MARK DONATELLI: There’s been a public report released by the justice department that documents long-standing abuse. I must say that it was in existence before his company took over, but continued pretty much in the same manner it had before. Reckless disregard for serious medical and mental health needs of prisoners in some cases resulting in death, suicide, incredible neglect of mental health prisoners once again, and ironically, just a couple of weeks ago, the justice department team was back in town re-evaluating the prison while these revelations were coming out about McCotter having started this operation in Iraq. So, as Dan pointed out in his article, McCotter was no strange torte justice department. I don’t want to fault the justice department people out here, because they’re not — it’s not the wing of justice department that was involved in setting up the Iraq operations. These are people in the civil rights division who were investigating the allegations of civil rights violations who had documented the involvement of McCotter’s company here. But remember this is not New Mexico’s first exposure to McCotter. He is no stranger. He had come here in the mid 1908’s in the wake of our riot, and had acquired quite a reputation here even back then. It was surprising to many of us in Santa Fe that the county would consider doing business with McCotter’s company, given the reputation he had in New Mexico from the mid 1980’s that we knew he had problems in our jail. We knew things needed to be turned around. One would have thought that they would understand that McCotter’s company would be the last place to turn to reform jail operations.
AMY GOODMAN: Well, can you talk about the specific record in Santa Fe, why ultimately the Ashcroft Justice Department pulled out 100 federal prisoners from Santa Fe?
MARK DONATELLI: Well, I can tell you about both. His reputation from when he ran our entire statewide prison system and when he ran the jail, but in reverse order when he ran the jail, we had numerous lawsuits filed, particularly by female prisoners who had been abused both by staff and other prisoners, male prisoners were allowed to go into female living units and sexually assault female prisoners. On the male side, we had a number of well documented cases involving inadequate medical care and failure to treat seriously mentally ill prisoners. That’s why the justice department ended up formally filing a lawsuit against Santa Fe County. The reports documents long-standing abuses especially in the area of medical and mental health care, plus the problems of physical abuse. We also had experience with him in the mid 1980’s. He was in charge of our entire state corrections system. Many people may not remember that Mexico had the worst prison riot in United States history. 33 prisoners were killed in 1980. That came at the heels of years of physical abuse, overcrowding, and just abhorrent treatment of mentally ill patients. Not on McCotter’s watch, but he came in the aftermath a few years after the riot, after a federal lawsuit was filed against the state to reform the entire corrections system in New Mexico. Although we had made progress for a few years in correcting conditions, as soon as McCotter came in, he took the position that despite the horrendous history we had in New Mexico, physical abuse, and murders, it was nobody’s business to come into his prison system and monitor conditions. The federal court was without jurisdiction. There was no reason that the state couldn’t be trusted and allowed to run its own prison system. He filed a countersuit essentially challenging the long-standing federal court order that had been in place. We spent three years ago to the United States Supreme Court.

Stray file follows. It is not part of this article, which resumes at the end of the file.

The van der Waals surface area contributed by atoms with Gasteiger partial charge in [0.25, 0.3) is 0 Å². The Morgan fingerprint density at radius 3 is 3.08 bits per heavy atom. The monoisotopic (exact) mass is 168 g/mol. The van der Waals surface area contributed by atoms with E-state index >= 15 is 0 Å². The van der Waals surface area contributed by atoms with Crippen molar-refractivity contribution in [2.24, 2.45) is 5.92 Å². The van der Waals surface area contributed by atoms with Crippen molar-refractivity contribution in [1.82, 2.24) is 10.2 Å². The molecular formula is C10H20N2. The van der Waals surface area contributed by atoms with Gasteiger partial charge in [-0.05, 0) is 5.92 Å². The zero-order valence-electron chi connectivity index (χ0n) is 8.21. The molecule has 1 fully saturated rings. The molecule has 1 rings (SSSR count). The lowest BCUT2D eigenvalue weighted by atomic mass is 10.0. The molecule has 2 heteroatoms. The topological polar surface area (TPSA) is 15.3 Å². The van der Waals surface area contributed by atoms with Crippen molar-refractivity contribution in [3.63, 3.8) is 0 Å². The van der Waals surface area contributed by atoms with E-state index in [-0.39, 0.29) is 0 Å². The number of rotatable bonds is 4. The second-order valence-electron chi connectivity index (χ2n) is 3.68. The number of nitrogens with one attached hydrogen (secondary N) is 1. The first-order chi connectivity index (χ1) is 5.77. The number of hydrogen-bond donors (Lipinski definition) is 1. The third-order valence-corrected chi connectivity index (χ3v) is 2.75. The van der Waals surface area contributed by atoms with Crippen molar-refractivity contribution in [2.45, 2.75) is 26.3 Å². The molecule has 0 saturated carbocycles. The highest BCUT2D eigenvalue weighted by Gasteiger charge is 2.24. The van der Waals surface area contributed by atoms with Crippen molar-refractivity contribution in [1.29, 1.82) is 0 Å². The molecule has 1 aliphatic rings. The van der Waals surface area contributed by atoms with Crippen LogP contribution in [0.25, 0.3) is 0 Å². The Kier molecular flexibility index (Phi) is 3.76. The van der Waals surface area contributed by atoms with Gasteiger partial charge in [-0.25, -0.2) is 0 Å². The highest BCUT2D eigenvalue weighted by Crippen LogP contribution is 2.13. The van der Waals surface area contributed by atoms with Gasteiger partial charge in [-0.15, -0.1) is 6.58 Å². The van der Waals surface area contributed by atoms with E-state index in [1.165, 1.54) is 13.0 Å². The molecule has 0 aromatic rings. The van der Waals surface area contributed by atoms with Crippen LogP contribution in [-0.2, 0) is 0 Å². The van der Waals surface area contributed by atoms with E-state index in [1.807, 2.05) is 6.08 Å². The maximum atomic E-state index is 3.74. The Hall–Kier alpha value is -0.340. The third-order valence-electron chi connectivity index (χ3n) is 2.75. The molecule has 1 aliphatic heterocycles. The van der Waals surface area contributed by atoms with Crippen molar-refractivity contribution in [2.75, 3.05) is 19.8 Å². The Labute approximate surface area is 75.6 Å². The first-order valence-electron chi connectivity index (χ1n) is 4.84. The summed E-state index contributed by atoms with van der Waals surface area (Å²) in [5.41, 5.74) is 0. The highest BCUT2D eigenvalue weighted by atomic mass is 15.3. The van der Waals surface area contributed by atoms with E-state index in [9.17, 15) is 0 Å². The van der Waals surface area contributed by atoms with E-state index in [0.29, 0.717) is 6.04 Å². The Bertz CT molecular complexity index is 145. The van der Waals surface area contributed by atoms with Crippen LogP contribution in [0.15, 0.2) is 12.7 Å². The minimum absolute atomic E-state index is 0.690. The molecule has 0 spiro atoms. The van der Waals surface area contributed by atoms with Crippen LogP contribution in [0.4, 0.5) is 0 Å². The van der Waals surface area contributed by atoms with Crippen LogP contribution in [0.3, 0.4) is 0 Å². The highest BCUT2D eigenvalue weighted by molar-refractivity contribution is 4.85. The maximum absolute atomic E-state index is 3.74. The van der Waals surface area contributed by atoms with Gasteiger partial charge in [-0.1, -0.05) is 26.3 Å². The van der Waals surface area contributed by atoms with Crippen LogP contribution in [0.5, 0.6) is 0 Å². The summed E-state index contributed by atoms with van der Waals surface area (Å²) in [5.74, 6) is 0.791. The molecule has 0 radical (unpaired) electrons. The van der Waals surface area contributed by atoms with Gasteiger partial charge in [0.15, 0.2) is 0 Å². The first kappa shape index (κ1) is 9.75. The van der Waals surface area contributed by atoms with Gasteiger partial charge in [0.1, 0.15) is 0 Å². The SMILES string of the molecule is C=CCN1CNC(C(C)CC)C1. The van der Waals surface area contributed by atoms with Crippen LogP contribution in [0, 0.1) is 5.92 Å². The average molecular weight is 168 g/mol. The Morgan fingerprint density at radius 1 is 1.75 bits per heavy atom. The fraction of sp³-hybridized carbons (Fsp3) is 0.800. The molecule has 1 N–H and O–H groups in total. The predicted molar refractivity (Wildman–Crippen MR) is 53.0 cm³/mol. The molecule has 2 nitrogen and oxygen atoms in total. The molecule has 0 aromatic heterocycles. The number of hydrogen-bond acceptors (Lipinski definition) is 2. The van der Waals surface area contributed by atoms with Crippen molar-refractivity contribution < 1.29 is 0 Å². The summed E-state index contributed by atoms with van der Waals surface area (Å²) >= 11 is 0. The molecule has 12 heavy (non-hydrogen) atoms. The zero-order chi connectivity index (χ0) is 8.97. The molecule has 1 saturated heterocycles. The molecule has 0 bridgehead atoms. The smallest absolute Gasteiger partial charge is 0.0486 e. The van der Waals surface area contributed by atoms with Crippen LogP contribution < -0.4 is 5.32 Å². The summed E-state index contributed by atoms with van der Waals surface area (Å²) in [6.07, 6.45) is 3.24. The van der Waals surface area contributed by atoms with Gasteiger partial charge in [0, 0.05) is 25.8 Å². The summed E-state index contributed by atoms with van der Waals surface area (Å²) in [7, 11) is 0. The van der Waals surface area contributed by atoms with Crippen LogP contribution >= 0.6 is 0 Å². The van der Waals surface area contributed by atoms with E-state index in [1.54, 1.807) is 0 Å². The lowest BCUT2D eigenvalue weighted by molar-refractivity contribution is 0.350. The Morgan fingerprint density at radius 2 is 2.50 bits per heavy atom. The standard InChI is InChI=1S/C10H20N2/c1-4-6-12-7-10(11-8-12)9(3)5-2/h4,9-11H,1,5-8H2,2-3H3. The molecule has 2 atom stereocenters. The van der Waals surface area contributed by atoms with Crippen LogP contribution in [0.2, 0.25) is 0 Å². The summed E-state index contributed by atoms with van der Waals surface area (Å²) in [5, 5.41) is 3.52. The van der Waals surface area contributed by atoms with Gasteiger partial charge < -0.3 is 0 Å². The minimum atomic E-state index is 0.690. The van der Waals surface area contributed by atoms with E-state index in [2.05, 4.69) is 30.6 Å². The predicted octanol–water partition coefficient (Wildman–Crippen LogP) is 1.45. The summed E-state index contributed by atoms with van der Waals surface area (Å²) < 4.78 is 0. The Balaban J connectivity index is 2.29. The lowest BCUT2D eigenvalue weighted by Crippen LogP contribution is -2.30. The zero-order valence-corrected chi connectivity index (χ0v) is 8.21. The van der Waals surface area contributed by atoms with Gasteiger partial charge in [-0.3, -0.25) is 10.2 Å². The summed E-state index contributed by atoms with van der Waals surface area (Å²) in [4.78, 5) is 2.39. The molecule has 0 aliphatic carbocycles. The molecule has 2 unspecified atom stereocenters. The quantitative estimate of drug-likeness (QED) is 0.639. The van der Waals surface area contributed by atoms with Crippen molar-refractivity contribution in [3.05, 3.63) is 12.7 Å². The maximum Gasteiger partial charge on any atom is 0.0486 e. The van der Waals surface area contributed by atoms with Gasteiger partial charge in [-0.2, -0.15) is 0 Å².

We ultimately prevailed, but during those three years, McCotter set us back to almost pre-riot conditions. We had once again this atmosphere that he brought from Texas. His reputation was well-known in Texas before he came here. He was no reformer when he was in Texas. He came here no New Mexico, and just once again instilled this atmosphere of oppressive abusive conditions and attitude that spread through the ranks that starts — guards were not accountable. It didn’t matter what happened to prisoners who were in their custody, and the system quickly reverted to conditions that produced our riot in 1908. In one well document the incident, on McCotter’s watch, they had a massive shakedown and extraction of a prison here in Santa Fe, and they happened to be videotaping all of this. During one of the cell room rolls the guards were caught beating a handcuffed prisoner up against a wall. The man fell to the ground and the federal court monitor asked for the tape of the extraction, and lo and behold, the portion of the tape where the prisoner was beaten while handcuffed in front of supervisors at the prison, that portion of the tape was erased. Now, no one could ever put McCotter near the videotape machine where this happened on his watch, and it was just unheard of at that time in our post riot period that people would use these sort of — what had been known as Texas tactics in running a prison and covering up violations of civil rights. So, this was the pattern that we had dealt with in the mid 1980’s when McCotter was here, and then the Santa Fe County Sheriff’s department and commission had brought him back in 20 run our jail. That’s the history in New Mexico.
AMY GOODMAN: Mark Donatelli, Santa Fe, New Mexico, based attorney. Specializes in criminal justice issues. Following one of the worst prison riots in New Mexico in 1980, he was appointed by a federal judge to the prison oversight board, involved with a number of lawsuits involving New Mexico’s prisons during the tenure of Lane McCotter. We are going to go to a break. We’ll hear about Mr. McCotter’s tenure in Texas. Then we’ll go to Connecticut to find out about another of the advisers who was sent to the Iraq with Lane McCotter and Deland. He is the head — the former head of the Department of Corrections in Connecticut. This is Democracy Now!. Stay with us.